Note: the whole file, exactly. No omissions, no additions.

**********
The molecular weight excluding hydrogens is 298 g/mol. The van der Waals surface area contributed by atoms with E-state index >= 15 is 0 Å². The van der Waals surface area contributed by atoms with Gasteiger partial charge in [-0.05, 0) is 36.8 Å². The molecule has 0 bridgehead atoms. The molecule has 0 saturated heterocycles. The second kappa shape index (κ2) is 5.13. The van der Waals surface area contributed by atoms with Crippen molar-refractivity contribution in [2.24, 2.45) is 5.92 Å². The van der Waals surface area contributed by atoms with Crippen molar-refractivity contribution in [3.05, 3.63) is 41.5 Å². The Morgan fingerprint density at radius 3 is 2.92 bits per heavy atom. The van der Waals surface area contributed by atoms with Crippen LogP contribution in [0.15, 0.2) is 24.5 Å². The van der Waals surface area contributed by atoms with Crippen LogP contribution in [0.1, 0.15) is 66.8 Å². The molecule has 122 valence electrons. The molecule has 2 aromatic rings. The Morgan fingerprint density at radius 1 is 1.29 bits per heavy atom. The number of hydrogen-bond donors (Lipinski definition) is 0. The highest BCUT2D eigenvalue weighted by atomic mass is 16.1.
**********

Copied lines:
The molecular weight excluding hydrogens is 298 g/mol. The van der Waals surface area contributed by atoms with E-state index >= 15 is 0 Å². The van der Waals surface area contributed by atoms with Gasteiger partial charge in [-0.05, 0) is 36.8 Å². The molecule has 0 bridgehead atoms. The molecule has 0 saturated heterocycles. The second kappa shape index (κ2) is 5.13. The van der Waals surface area contributed by atoms with Crippen molar-refractivity contribution in [2.24, 2.45) is 5.92 Å². The van der Waals surface area contributed by atoms with Crippen molar-refractivity contribution in [3.05, 3.63) is 41.5 Å². The Morgan fingerprint density at radius 3 is 2.92 bits per heavy atom. The van der Waals surface area contributed by atoms with Crippen LogP contribution in [0.15, 0.2) is 24.5 Å². The van der Waals surface area contributed by atoms with Crippen LogP contribution in [0.1, 0.15) is 66.8 Å². The molecule has 122 valence electrons. The molecule has 2 aromatic rings. The Morgan fingerprint density at radius 1 is 1.29 bits per heavy atom. The number of hydrogen-bond donors (Lipinski definition) is 0. The highest BCUT2D eigenvalue weighted by atomic mass is 16.1.